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I am trying to decode some UTF-8 strings in Java. These strings contain some combining unicode characters, such as CC 88 (combining diaresis). The character sequence seems ok, according to http://www.fileformat.info/info/unicode/char/0308/index.htm

But the output after conversion to String is invalid. Any idea ?

byte[] utf8 = { 105, -52, -120 };
System.out.print("{{");
for(int i = 0; i < utf8.length; ++i)
{
    int value = utf8[i] & 0xFF;
    System.out.print(Integer.toHexString(value));
}
System.out.println("}}");
System.out.println(">" + new String(utf8, "UTF-8"));

Output:

    {{69cc88}}
    >i?
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4 Answers 4

up vote 7 down vote accepted

The console which you're outputting to (e.g. windows) may not support unicode, and may mangle the characters. The console output is not a good representation of the data.

Try writing the output to a file instead, making sure the encoding is correct on the FileWriter, then open the file in a unicode-friendly editor.

Alternatively, use a debugger to make sure the characters are what you expect. Just don't trust the console.

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+1: On Ubuntu 9.04 in a terminal (gnome-terminal) the output is the i with diaresis as you probably expect it. –  Joachim Sauer Aug 13 '09 at 13:48
    
I'm liking this word "diaeresis". I may have to use it more often in conversation. –  skaffman Aug 13 '09 at 13:49
1  
:) try also "umlaut", and you'll be the man of the evening. –  Eric Nicolas Aug 13 '09 at 13:55
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The code is fine, but as skaffman said your console probably doesn't support the appropriate character.

To test for sure, you need to print out the unicode values of the character:

public class Test {
    public static void main(String[] args) throws Exception {
        byte[] utf8 = { 105, -52, -120 };
        String text = new String(utf8, "UTF-8");
        for (int i=0; i < text.length(); i++) {
            System.out.println(Integer.toHexString(text.charAt(i)));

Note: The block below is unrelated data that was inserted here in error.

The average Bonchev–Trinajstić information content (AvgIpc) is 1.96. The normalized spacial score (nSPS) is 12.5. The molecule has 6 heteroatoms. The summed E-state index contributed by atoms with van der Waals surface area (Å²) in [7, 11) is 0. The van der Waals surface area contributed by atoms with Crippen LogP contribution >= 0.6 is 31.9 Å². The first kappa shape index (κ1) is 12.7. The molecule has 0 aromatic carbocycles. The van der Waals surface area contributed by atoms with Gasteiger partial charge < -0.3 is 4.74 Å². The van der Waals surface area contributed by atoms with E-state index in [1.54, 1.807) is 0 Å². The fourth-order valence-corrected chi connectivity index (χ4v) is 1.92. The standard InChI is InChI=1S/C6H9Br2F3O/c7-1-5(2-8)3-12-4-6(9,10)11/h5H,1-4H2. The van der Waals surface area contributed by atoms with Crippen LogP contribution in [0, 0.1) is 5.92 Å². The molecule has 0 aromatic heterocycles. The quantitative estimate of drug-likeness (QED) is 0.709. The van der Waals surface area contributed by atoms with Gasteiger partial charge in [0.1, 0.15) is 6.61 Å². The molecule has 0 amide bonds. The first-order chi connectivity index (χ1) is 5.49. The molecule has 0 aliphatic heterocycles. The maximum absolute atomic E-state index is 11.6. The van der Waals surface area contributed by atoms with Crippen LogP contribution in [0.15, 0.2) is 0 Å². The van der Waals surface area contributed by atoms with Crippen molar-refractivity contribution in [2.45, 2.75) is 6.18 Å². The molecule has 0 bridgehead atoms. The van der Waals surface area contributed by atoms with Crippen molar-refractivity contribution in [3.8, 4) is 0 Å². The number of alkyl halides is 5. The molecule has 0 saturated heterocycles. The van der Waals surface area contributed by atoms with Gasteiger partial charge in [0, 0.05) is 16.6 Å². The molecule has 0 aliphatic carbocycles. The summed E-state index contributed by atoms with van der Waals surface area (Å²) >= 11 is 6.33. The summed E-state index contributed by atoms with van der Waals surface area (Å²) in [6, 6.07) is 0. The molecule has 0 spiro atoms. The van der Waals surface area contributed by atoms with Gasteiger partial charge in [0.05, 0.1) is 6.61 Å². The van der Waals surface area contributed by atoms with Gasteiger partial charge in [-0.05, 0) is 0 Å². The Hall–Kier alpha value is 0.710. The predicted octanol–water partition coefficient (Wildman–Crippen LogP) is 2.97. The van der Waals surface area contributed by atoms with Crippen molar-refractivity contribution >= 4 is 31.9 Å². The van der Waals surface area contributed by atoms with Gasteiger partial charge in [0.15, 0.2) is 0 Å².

}
    }
}

This prints 69, 308 - which is correct (U+0069, U+0308).

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You are both right. Thanks !!

Here how I finally solved the problem, in Eclipse on Windows :

  • In the Run Configuration, Arguments tab, I added "-Dfile.encoding=UTF-8" to the VM arguments
  • In the Run configuration, Common tab, I set the Console Encoding to UTF-8

And I modified the code as follow :

byte[] utf8 = { 105, -52, -120 };
System.out.print("{{");
for(int i = 0; i < utf8.length; ++i)
{
    int value = utf8[i] & 0xFF;
    System.out.print(Integer.toHexString(value));
}
System.out.println("}}");

PrintStream sysout = new PrintStream(System.out, true, "UTF-8");
sysout.print(">" + new String(utf8, "UTF-8"));

Output:

{{69cc88}}
> ï

Thanks !

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You should not need the "-Dfile.encoding=UTF-8" switch if you are going to encode the data yourself using a PrintStream. (Manually setting the "file.encoding" property may be problematic for any code that needs to know the system encoding.) –  McDowell Aug 13 '09 at 14:41
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Java, not unreasonably, encodes Unicode characters into native system encoded bytes before it writes them to stdout. Some operating systems, like many Linux distros, use UTF-8 as their default character set, which is nice.

Things are a bit different on Windows for a variety of backwards-compatibility reasons. The default system encoding will be one of the "ANSI" codepages and if you open the default command prompt (cmd.exe) it will be one of the old "OEM" DOS codepages (though it is possible to get ANSI and Unicode there with a bit of work).

Since U+0308 isn't in any of the "ANSI" character sets (probably 1252 in your case), it'll get encoded as an error character (usually a question mark).

An alternative to Unicode-enabling everything is to normalize the combining sequence U+0069 U+0308 to the single character U+00EF:

  public static void emit(String foo) throws IOException {
    System.out.println("Literal: " + foo);
    System.out.print("Hex: ");
    for (char ch : foo.toCharArray()) {
      System.out.print(Integer.toHexString(ch & 0xFFFF) + " ");
    }
    System.out.println();
  }

  public static void main(String[] args) throws IOException {
    String foo = "\u0069\u0308";
    emit(foo);
    foo = Normalizer.normalize(foo, Normalizer.Form.NFC);
    emit(foo);
  }

Under windows-1252, this code will emit:

Literal: i?
Hex: 69 308 
Literal: ï
Hex: ef 
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